In this case, a group of female athletes at Castle Park High School in California filed a discrimination action toward the school. Cited from Ollier v. Sweetwater (2009, at1268; internal citations omitted): the female athletes alleged that “discrimination with respect to practice and competitive facilities; locker rooms; training facilities; equipment and supplies; travel and transportation; coaches and coaching facilities; scheduling of games and practice times; publicity; and funding” violated their rights under Title IX (Francisco & Schaefer, 2016).
Flawed Trainings Title IX compliance has been integrated into secondary and postsecondary education but has not been applied to its full capacity to ensure equity for all students. Research has been flawed due to focusing on female equality and sexual harassment and a lack of studies done on the continuing of equivalent treatment to students. Although secondary Title IX issues vary from postsecondary, it does not mean the circumstances should not be held to the same standards and importance.
Steinbach quotes Staurowsky in Title IX 101, “My feeling is that the entire athletic enterprise would be much less dysfunctional than it currently is if everyone was genuinely participating in the dialogue. ” Staurowsky spoke these words in response to finding out that her audience was full of athletic administrators who had not conducted a Title IX training for their coaches. If administration is keeping all the updates and decisions under wraps and not providing coaches with a debrief and discussion on the situations then that is one way the athletic enterprise has become so dysfunctional and unequal.
Providing all coaches with training can help eliminate the issues involving Title IX and provide more balanced opportunities. Equal rights and equal opportunity do not always have equal outcomes but Title IX helps support the accessibility to all student athletes. Method In order to see if there was consistency in the pattern of administration knowing more about Title IX than coaches, I conducted a series of interviews. I contacted the Athletic Director (AD) of Hurst-Euless-Bedford ISD (HEBISD) to have a knowledgeable discussion on Title IX and how it has effected HEBISD and what has the district done to stay in compliance.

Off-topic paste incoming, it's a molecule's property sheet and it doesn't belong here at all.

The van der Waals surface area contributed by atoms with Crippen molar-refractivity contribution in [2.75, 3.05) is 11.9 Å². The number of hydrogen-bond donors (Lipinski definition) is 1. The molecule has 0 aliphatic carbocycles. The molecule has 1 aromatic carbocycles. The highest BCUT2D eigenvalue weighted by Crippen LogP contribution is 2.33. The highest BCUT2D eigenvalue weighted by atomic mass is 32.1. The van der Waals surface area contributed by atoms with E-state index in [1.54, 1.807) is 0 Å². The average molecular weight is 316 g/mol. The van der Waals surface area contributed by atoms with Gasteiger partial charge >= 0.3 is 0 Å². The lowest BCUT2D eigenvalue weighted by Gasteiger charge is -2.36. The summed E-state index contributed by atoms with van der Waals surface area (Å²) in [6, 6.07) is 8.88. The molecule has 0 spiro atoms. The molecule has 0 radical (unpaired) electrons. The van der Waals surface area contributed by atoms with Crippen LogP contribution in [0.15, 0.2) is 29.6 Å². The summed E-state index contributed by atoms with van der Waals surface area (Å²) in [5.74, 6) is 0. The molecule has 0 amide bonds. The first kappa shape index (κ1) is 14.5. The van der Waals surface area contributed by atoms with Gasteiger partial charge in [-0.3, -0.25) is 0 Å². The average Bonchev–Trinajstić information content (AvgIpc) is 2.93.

I also interviewed two coaches from two different districts to have a survey sample from a coach’s perspective of the dilemma. The survey I created was to determine the knowledge level of Title IX compliance and if the coaches feel confident in implementing Title IX policies. The following is a blank copy of the survey. The questions are used to inform a basis of understanding and build on the prior, current, and future knowledge of the individual giving the feedback. To distribute the surveys emails would be gained from district database through the athletic department.
Unlike Straurowsky, the Title IX Literacy Project survey scale was not going to work in the timely manner of this research (Straurowsky & Weight, 2011) so working with percentages and categories to reflect on the results is the method of choice The answers provided would not be necessarily easy to turn into quantifiable data. Qualitative data would fit the needs of the research question to determine if the coaches are provided with enough education on Title IX compliance.
Each recipients’ answers will be turned into a percentage and then placed on a scale of how well that coach understands and implements Title IX compliance. Results The results of the interviews provided an interesting contradiction and exploration in the currents standings of Title IX compliance. In the interview with Fielder, I learned that with every new establishment added to campuses or new sports teams being developed, the HEB district will consciously make sure that there is balanced opportunities available. Fielder provided an example of indicating compliance of Title IX.